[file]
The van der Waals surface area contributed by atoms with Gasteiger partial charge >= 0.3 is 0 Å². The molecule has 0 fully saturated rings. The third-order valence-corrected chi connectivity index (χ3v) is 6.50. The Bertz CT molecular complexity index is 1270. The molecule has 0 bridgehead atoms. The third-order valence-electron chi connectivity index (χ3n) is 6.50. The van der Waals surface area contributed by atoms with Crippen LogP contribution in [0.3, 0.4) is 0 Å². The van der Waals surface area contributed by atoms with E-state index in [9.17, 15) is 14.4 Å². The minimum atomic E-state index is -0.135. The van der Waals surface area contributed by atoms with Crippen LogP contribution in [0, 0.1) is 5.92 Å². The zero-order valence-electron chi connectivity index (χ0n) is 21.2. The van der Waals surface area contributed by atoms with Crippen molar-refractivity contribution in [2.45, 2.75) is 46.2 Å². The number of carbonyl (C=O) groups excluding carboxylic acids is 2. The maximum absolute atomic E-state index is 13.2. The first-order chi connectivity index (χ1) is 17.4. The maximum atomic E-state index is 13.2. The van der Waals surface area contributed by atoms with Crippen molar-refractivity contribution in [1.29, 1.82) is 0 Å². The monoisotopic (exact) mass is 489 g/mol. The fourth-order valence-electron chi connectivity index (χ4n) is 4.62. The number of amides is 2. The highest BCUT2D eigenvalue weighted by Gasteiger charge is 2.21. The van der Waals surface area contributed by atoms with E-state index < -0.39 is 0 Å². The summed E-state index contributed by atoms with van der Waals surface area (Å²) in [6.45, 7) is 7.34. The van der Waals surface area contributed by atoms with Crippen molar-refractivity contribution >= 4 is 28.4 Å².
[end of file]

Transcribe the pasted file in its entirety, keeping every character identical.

The van der Waals surface area contributed by atoms with Gasteiger partial charge >= 0.3 is 0 Å². The molecule has 0 fully saturated rings. The third-order valence-corrected chi connectivity index (χ3v) is 6.50. The Bertz CT molecular complexity index is 1270. The molecule has 0 bridgehead atoms. The third-order valence-electron chi connectivity index (χ3n) is 6.50. The van der Waals surface area contributed by atoms with Crippen LogP contribution in [0.3, 0.4) is 0 Å². The van der Waals surface area contributed by atoms with E-state index in [9.17, 15) is 14.4 Å². The minimum atomic E-state index is -0.135. The van der Waals surface area contributed by atoms with Crippen LogP contribution in [0, 0.1) is 5.92 Å². The zero-order valence-electron chi connectivity index (χ0n) is 21.2. The van der Waals surface area contributed by atoms with Crippen molar-refractivity contribution in [2.45, 2.75) is 46.2 Å². The number of carbonyl (C=O) groups excluding carboxylic acids is 2. The maximum absolute atomic E-state index is 13.2. The first-order chi connectivity index (χ1) is 17.4. The maximum atomic E-state index is 13.2. The van der Waals surface area contributed by atoms with Crippen molar-refractivity contribution in [1.29, 1.82) is 0 Å². The monoisotopic (exact) mass is 489 g/mol. The fourth-order valence-electron chi connectivity index (χ4n) is 4.62. The number of amides is 2. The highest BCUT2D eigenvalue weighted by Gasteiger charge is 2.21. The van der Waals surface area contributed by atoms with E-state index < -0.39 is 0 Å². The summed E-state index contributed by atoms with van der Waals surface area (Å²) in [6.45, 7) is 7.34. The van der Waals surface area contributed by atoms with Crippen molar-refractivity contribution >= 4 is 28.4 Å².